Holiday Inn - Ocean CityThe Holiday Inn in Ocean City, MD is our new favorite vacation destination. For many years we've been weeklong condo-rental people, first in Ocean City and, for the last couple of years, in Nag's Head. However, we stayed in this hotel for a long weekend right before Memorial Day, and now we're spoiled for life. Sure, it's smaller than a condo would be, but people clean up after you every day. There's a full kitchen, but if you don't feel like cooking, there's a restaurant right downstairs (and kids eat free). The pool at this hotel is great, with a slide, a vortex, and other fun stuff that entertained all of our kids, from 1 year old to 7 years old, and us too. The beach is right out front, as is the Ocean City boardwalk. Our car didn't move for the four days we were there; the only place we went was Ocean City, to which we walked or took the tram that runs down the boardwalk. We were so impressed with hotel vacationing, and this hotel in particular, that this August (which we'd already booked) will be our last in Nag's Head or in condos; from now on, we'll take two or three days in May and four or five in August at this Holiday Inn. It's a bit more expensive than a condo, but you gain a lot of flexibility: With a condo, you have to stay a week, and you're locked in from the moment you send in your deposit, but with a hotel, you can stay for just as many days as you want, and you can change or cancel your reservation up until days before your stay. All in all, highly recommended; if you vacation in Ocean City, or would consider doing so, check it out.

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Saturday, July 10, 2004

Anti-Microsoft trolls need a hobby

This post about Monad, the command shell in Longhorn, is interesting. However, what's sad is to read the (many) comments to this post. About two out of three are anti-Microsoft trolls about how Unix has had shells for 30 years (Monad is so much more than a shell), or how it's going to make the OS more insecure, or blah blah blah. I swear, you could write a random generator to simulate these people: In response to "Microsoft has added ", the troll generator would produce "Microsoft sucks. [Randomly chosen one of 'Unix', 'Linux', 'Perl', 'Apache', or 'Amiga'] has had for years!" Geez, people, get a new hobby.

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Thursday, July 08, 2004

Dueling financial advisors

I find it curious that two renowned financial advisors can disagree on a topic that seems like it ought to have a single objective, correct answer: Namely, paying down your mortgage. Ric Edelman says to pay it as slowly as possible, Suze Orman says to pay it as quickly as possible. I have to agree with Edelman on this one, at least at today's interest rates. I can take the money I would've payed down on my mortage and put it in a CD ladder and make as much (or more) as the after-tax return on paying down my mortgage. Plus, there's a liquidity benefit: I don't have to sell my house to get at that money.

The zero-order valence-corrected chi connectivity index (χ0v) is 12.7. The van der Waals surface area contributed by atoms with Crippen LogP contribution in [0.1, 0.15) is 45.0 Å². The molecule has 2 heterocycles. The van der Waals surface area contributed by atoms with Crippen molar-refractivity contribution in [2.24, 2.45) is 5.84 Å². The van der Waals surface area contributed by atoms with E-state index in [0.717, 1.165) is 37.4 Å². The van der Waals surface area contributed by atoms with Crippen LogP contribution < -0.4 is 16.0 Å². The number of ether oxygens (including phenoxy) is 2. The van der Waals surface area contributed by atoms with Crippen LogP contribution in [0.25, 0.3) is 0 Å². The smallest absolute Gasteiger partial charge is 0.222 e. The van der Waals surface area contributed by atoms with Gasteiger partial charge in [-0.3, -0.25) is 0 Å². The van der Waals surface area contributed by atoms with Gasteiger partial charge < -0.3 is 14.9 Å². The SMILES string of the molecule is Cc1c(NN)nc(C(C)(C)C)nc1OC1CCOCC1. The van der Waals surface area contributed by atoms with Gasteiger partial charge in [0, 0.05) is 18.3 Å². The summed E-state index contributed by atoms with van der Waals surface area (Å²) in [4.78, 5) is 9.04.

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Wednesday, July 07, 2004

Don't mess with Special K

Eric Sink has been writing a series summarizing the book The 22 Immutable Laws of Marketing. I have no idea how the book is, but Eric's summary is quite interesting. As an aside, the Law of Line Extension reminded me of my recent experience with "Special K Red Berries." When I bought this, I assumed it would simply be Special K with dehydrated strawberries added. Not so; they not only added the berries, but they sweetened the Special K substrate! Sugar went from 4g for regular Special K to 10g for Red Berries, and from the third ingredient to the second. This strikes me as a grotesque and stupid betrayal of the powerful Special K brand.

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Tuesday, July 06, 2004

Consumer-product usability

Neilsen recently writes on poor usability in remote controls and in consumer electronics in general. I've ranted about this for many years. In related news, the navigation system in my new Toyota Sienna is horrible. The most amusing usability flaw: A feature that, if used while stationary, tells me it can only be used while the vehicle is in motion. However, when the van is moving, the controls are locked out. You heard right, you can't adjust the navigation system while the car is in motion. Thanks, Toyota, for saving me from myself.

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Monday, July 05, 2004

Legislation without comprehension

Fighting TV legislation stupidity: The EFF's campaign against the broadcast flag and Mike Langberg on the requirement that TVs include digital tuners next year.

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Saturday, July 03, 2004

Work-at-Home Dad

As a father of three who works from home, I have a lot to say about kids that doesn't seem to fit with the rest of the material on this weblog (as if its current contents are somehow coherent), so I've started a separate blog, tentatively titled Work-at-Home Dad. It's pretty embryonic at this point, design-wise, but that'll be improved eventually.

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Thursday, July 01, 2004

VoIP: Not yet

I finally got around to checking out VoIP service, but from what I can learn from ZDNET, it's not quite there yet. It's not a lot cheaper than my current phone service, has some major disadvantages (e.g. no power = no phone), and would require a heavy initial investment in new phone equipment. So, I'm still waiting; I expect that the magic bullet for me will be in a few years when there are phones that combine cellular (for wandering) and wi-fi VoIP (for at home).